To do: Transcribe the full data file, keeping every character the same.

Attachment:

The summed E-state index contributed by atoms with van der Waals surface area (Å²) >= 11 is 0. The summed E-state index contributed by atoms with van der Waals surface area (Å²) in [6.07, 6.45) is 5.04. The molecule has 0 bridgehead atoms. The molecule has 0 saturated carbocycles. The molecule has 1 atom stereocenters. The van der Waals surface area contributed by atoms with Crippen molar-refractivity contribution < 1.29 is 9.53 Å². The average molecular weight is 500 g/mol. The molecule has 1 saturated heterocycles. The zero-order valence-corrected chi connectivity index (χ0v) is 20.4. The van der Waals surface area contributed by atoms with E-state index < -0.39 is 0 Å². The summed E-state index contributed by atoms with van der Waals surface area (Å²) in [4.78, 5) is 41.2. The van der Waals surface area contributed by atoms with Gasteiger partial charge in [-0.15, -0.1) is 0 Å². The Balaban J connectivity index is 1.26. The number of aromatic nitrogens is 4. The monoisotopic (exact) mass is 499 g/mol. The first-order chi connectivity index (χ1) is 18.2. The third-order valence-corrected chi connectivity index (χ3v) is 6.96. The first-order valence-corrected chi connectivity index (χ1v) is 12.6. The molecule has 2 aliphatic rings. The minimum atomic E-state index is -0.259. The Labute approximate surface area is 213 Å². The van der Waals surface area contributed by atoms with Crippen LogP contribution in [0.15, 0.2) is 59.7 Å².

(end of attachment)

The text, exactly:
The summed E-state index contributed by atoms with van der Waals surface area (Å²) >= 11 is 0. The summed E-state index contributed by atoms with van der Waals surface area (Å²) in [6.07, 6.45) is 5.04. The molecule has 0 bridgehead atoms. The molecule has 0 saturated carbocycles. The molecule has 1 atom stereocenters. The van der Waals surface area contributed by atoms with Crippen molar-refractivity contribution < 1.29 is 9.53 Å². The average molecular weight is 500 g/mol. The molecule has 1 saturated heterocycles. The zero-order valence-corrected chi connectivity index (χ0v) is 20.4. The van der Waals surface area contributed by atoms with E-state index < -0.39 is 0 Å². The summed E-state index contributed by atoms with van der Waals surface area (Å²) in [4.78, 5) is 41.2. The van der Waals surface area contributed by atoms with Gasteiger partial charge in [-0.15, -0.1) is 0 Å². The Balaban J connectivity index is 1.26. The number of aromatic nitrogens is 4. The monoisotopic (exact) mass is 499 g/mol. The first-order chi connectivity index (χ1) is 18.2. The third-order valence-corrected chi connectivity index (χ3v) is 6.96. The first-order valence-corrected chi connectivity index (χ1v) is 12.6. The molecule has 2 aliphatic rings. The minimum atomic E-state index is -0.259. The Labute approximate surface area is 213 Å². The van der Waals surface area contributed by atoms with Crippen LogP contribution in [0.15, 0.2) is 59.7 Å².